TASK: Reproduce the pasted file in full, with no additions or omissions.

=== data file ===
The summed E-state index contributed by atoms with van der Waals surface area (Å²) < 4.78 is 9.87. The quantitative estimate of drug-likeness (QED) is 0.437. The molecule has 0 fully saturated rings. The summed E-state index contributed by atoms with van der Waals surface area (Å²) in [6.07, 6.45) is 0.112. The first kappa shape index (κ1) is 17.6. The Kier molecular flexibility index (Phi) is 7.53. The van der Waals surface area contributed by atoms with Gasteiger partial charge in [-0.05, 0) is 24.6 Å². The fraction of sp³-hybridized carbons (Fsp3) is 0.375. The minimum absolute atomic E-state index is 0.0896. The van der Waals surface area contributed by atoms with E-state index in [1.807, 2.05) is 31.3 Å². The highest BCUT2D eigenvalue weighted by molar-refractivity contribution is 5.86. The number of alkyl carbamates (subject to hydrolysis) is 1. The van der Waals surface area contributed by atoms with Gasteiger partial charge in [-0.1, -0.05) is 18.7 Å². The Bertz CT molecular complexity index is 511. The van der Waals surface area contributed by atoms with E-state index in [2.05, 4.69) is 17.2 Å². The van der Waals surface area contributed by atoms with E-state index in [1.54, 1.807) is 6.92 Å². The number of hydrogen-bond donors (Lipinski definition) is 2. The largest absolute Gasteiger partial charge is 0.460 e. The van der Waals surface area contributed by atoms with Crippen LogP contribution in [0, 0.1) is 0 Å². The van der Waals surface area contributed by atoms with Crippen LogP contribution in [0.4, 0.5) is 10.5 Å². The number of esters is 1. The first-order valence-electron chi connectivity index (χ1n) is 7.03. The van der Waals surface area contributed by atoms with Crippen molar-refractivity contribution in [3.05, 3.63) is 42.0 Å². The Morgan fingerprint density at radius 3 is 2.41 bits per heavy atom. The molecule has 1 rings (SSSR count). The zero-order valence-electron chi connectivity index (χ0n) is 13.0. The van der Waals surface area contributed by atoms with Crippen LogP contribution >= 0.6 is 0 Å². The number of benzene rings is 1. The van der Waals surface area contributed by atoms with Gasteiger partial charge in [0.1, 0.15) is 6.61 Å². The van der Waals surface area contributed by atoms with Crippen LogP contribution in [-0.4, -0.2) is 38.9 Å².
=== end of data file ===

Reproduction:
The summed E-state index contributed by atoms with van der Waals surface area (Å²) < 4.78 is 9.87. The quantitative estimate of drug-likeness (QED) is 0.437. The molecule has 0 fully saturated rings. The summed E-state index contributed by atoms with van der Waals surface area (Å²) in [6.07, 6.45) is 0.112. The first kappa shape index (κ1) is 17.6. The Kier molecular flexibility index (Phi) is 7.53. The van der Waals surface area contributed by atoms with Gasteiger partial charge in [-0.05, 0) is 24.6 Å². The fraction of sp³-hybridized carbons (Fsp3) is 0.375. The minimum absolute atomic E-state index is 0.0896. The van der Waals surface area contributed by atoms with E-state index in [1.807, 2.05) is 31.3 Å². The highest BCUT2D eigenvalue weighted by molar-refractivity contribution is 5.86. The number of alkyl carbamates (subject to hydrolysis) is 1. The van der Waals surface area contributed by atoms with Gasteiger partial charge in [-0.1, -0.05) is 18.7 Å². The Bertz CT molecular complexity index is 511. The van der Waals surface area contributed by atoms with E-state index in [2.05, 4.69) is 17.2 Å². The van der Waals surface area contributed by atoms with E-state index in [1.54, 1.807) is 6.92 Å². The number of hydrogen-bond donors (Lipinski definition) is 2. The largest absolute Gasteiger partial charge is 0.460 e. The van der Waals surface area contributed by atoms with Crippen LogP contribution in [0, 0.1) is 0 Å². The van der Waals surface area contributed by atoms with Crippen LogP contribution in [0.4, 0.5) is 10.5 Å². The number of esters is 1. The first-order valence-electron chi connectivity index (χ1n) is 7.03. The van der Waals surface area contributed by atoms with Crippen molar-refractivity contribution in [3.05, 3.63) is 42.0 Å². The Morgan fingerprint density at radius 3 is 2.41 bits per heavy atom. The molecule has 1 rings (SSSR count). The zero-order valence-electron chi connectivity index (χ0n) is 13.0. The van der Waals surface area contributed by atoms with Crippen LogP contribution >= 0.6 is 0 Å². The number of benzene rings is 1. The van der Waals surface area contributed by atoms with Gasteiger partial charge in [0.1, 0.15) is 6.61 Å². The van der Waals surface area contributed by atoms with Crippen LogP contribution in [-0.4, -0.2) is 38.9 Å².